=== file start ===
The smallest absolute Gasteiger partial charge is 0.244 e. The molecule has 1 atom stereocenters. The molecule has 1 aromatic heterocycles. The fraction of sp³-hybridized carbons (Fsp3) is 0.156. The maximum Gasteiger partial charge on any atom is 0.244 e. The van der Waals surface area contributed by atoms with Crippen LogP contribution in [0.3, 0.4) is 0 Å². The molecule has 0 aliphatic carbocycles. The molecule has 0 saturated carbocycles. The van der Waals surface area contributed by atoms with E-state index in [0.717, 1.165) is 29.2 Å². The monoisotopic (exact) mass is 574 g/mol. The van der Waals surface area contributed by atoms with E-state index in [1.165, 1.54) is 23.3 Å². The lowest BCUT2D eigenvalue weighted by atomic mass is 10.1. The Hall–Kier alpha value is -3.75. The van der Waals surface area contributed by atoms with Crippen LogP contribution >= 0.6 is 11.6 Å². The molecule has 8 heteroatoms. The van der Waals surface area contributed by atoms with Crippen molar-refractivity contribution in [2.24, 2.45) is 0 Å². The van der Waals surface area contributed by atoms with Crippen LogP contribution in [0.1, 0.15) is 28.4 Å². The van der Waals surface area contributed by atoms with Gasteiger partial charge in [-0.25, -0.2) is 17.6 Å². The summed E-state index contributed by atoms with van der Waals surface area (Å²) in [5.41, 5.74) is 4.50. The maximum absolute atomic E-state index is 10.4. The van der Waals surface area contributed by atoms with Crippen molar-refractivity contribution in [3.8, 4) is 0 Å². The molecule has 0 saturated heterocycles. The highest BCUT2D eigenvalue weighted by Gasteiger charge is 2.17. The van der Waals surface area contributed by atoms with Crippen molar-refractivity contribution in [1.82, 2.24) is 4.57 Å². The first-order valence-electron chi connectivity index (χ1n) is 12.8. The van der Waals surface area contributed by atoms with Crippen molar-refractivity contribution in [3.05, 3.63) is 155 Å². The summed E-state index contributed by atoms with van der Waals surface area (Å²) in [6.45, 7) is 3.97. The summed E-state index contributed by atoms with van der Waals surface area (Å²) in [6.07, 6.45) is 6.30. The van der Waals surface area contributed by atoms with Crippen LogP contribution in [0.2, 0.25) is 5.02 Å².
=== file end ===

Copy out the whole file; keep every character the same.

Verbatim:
The smallest absolute Gasteiger partial charge is 0.244 e. The molecule has 1 atom stereocenters. The molecule has 1 aromatic heterocycles. The fraction of sp³-hybridized carbons (Fsp3) is 0.156. The maximum Gasteiger partial charge on any atom is 0.244 e. The van der Waals surface area contributed by atoms with Crippen LogP contribution in [0.3, 0.4) is 0 Å². The molecule has 0 aliphatic carbocycles. The molecule has 0 saturated carbocycles. The van der Waals surface area contributed by atoms with E-state index in [0.717, 1.165) is 29.2 Å². The monoisotopic (exact) mass is 574 g/mol. The van der Waals surface area contributed by atoms with E-state index in [1.165, 1.54) is 23.3 Å². The lowest BCUT2D eigenvalue weighted by atomic mass is 10.1. The Hall–Kier alpha value is -3.75. The van der Waals surface area contributed by atoms with Crippen LogP contribution >= 0.6 is 11.6 Å². The molecule has 8 heteroatoms. The van der Waals surface area contributed by atoms with Crippen molar-refractivity contribution in [2.24, 2.45) is 0 Å². The van der Waals surface area contributed by atoms with Crippen LogP contribution in [0.1, 0.15) is 28.4 Å². The van der Waals surface area contributed by atoms with Gasteiger partial charge in [-0.25, -0.2) is 17.6 Å². The summed E-state index contributed by atoms with van der Waals surface area (Å²) in [5.41, 5.74) is 4.50. The maximum absolute atomic E-state index is 10.4. The van der Waals surface area contributed by atoms with Crippen molar-refractivity contribution in [3.8, 4) is 0 Å². The molecule has 0 saturated heterocycles. The highest BCUT2D eigenvalue weighted by Gasteiger charge is 2.17. The van der Waals surface area contributed by atoms with Crippen molar-refractivity contribution in [1.82, 2.24) is 4.57 Å². The first-order valence-electron chi connectivity index (χ1n) is 12.8. The van der Waals surface area contributed by atoms with Crippen molar-refractivity contribution in [3.05, 3.63) is 155 Å². The summed E-state index contributed by atoms with van der Waals surface area (Å²) in [6.45, 7) is 3.97. The summed E-state index contributed by atoms with van der Waals surface area (Å²) in [6.07, 6.45) is 6.30. The van der Waals surface area contributed by atoms with Crippen LogP contribution in [0.2, 0.25) is 5.02 Å².